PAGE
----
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Re: Quiet Zones
 
« Reply #2 on: Jan 13th, 2011, 11:38pm »
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In Anchorage Alaska there are several crossings designated "quiet zones", yet they build speakers on the crossing arms that create an electric train horn sound when the circuit activates. What really fascinates me is that any lawsuit can arise out of a grade crossing incident. Regardless of if the lights flash or if the gates drop, the crossbucks still mean "yield". It's on every test when you get your drivers permit. It's not like the train went out of its way to hit someone. If you are on the tracks, you're going to get what's coming at you!

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photoman475
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Posts: 870
Re: Quiet Zones
 
« Reply #3 on: Jan 14th, 2011, 10:56am »
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We have a quiet zone here in Fargo-Moorhead, and there haven't been any problems with it-yet.  I am expecting that there will be an accident and there will be a lawsuit, for the reasons mentioned in previous posts.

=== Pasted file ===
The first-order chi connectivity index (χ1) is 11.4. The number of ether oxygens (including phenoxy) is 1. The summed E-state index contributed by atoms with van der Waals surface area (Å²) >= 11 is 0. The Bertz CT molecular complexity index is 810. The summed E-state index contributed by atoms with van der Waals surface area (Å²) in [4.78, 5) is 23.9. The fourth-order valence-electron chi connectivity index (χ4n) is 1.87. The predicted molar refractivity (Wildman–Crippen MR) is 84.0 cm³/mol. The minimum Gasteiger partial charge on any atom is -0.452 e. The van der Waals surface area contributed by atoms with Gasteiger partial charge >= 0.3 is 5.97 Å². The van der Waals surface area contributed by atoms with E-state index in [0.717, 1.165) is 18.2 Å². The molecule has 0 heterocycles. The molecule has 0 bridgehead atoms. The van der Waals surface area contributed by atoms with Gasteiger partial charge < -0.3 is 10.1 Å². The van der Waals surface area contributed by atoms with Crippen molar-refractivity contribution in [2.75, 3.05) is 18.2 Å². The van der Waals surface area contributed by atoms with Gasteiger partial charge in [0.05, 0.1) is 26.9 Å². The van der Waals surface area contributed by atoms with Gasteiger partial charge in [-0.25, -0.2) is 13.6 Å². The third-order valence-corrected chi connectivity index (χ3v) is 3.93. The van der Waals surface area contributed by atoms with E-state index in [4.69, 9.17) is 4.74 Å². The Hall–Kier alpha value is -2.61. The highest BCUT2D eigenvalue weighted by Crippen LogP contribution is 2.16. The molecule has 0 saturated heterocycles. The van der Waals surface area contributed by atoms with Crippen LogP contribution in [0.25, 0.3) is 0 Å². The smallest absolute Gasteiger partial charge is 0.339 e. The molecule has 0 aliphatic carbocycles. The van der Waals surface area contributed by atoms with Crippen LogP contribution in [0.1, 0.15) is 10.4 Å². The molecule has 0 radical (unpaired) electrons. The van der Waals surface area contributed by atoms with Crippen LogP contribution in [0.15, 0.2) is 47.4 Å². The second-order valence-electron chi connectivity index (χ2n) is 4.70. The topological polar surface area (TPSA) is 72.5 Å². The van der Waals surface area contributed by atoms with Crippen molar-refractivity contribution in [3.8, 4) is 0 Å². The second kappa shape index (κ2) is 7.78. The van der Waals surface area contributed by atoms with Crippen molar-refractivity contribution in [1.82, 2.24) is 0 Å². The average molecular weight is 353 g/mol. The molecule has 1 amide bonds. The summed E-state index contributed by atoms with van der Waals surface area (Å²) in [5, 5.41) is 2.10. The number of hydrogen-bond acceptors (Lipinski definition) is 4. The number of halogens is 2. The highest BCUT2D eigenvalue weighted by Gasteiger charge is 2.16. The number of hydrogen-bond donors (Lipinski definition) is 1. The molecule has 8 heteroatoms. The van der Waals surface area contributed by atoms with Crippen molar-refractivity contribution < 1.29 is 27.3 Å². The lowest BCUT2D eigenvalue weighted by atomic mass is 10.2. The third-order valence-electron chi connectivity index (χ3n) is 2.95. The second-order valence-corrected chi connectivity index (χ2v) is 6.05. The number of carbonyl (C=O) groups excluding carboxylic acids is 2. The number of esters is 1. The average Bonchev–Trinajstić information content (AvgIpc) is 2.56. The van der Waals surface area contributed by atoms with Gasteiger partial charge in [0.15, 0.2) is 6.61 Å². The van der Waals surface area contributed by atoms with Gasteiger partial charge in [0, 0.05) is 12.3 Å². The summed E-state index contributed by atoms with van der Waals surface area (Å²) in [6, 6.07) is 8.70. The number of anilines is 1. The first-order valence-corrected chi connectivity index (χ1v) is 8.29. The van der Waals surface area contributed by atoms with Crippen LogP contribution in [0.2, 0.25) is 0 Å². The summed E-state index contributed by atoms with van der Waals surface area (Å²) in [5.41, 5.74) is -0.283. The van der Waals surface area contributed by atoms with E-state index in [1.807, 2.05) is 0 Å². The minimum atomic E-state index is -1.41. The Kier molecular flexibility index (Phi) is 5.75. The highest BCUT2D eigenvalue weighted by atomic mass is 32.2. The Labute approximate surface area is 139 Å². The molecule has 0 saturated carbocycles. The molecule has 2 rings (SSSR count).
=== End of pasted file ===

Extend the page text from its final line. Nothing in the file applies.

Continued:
And they are growing in popularity out here, too.  Casselton, about 20 miles west of Fargo, wants to have one, as does Jamestown, another 80 miles west of Casselton.
 
Dilworth, about 5 miles east of Moorhead, has one for it's lone grade crossing.  That is the only one that sort of makes sense, since that crossing is right by the yard tower and sees a lot of trains from switching moves in the west side yard tracks.  Please notice I said sort of makes sense!
 
I don't like quiet zones-they are accidents waiting to happen!